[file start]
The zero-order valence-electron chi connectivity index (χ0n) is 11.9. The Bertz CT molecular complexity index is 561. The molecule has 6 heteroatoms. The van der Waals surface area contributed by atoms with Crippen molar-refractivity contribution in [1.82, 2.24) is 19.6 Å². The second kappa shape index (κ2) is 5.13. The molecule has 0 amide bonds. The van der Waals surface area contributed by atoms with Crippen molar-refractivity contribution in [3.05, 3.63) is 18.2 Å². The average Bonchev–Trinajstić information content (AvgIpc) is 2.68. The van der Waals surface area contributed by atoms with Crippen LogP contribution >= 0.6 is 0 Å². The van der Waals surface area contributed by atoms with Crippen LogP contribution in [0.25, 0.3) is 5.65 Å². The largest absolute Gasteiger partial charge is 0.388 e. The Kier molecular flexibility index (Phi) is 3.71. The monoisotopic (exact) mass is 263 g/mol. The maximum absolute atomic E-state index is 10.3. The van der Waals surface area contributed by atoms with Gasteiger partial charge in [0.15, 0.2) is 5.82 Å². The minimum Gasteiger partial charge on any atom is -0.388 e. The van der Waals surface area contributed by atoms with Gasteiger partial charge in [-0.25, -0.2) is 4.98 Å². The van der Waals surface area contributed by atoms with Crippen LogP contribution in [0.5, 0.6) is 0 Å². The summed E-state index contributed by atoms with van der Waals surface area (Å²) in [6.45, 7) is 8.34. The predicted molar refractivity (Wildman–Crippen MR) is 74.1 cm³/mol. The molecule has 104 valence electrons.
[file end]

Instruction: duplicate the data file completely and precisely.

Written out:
The zero-order valence-electron chi connectivity index (χ0n) is 11.9. The Bertz CT molecular complexity index is 561. The molecule has 6 heteroatoms. The van der Waals surface area contributed by atoms with Crippen molar-refractivity contribution in [1.82, 2.24) is 19.6 Å². The second kappa shape index (κ2) is 5.13. The molecule has 0 amide bonds. The van der Waals surface area contributed by atoms with Crippen molar-refractivity contribution in [3.05, 3.63) is 18.2 Å². The average Bonchev–Trinajstić information content (AvgIpc) is 2.68. The van der Waals surface area contributed by atoms with Crippen LogP contribution >= 0.6 is 0 Å². The van der Waals surface area contributed by atoms with Crippen LogP contribution in [0.25, 0.3) is 5.65 Å². The largest absolute Gasteiger partial charge is 0.388 e. The Kier molecular flexibility index (Phi) is 3.71. The monoisotopic (exact) mass is 263 g/mol. The maximum absolute atomic E-state index is 10.3. The van der Waals surface area contributed by atoms with Gasteiger partial charge in [0.15, 0.2) is 5.82 Å². The minimum Gasteiger partial charge on any atom is -0.388 e. The van der Waals surface area contributed by atoms with Gasteiger partial charge in [-0.25, -0.2) is 4.98 Å². The van der Waals surface area contributed by atoms with Crippen LogP contribution in [0.5, 0.6) is 0 Å². The summed E-state index contributed by atoms with van der Waals surface area (Å²) in [6.45, 7) is 8.34. The predicted molar refractivity (Wildman–Crippen MR) is 74.1 cm³/mol. The molecule has 104 valence electrons.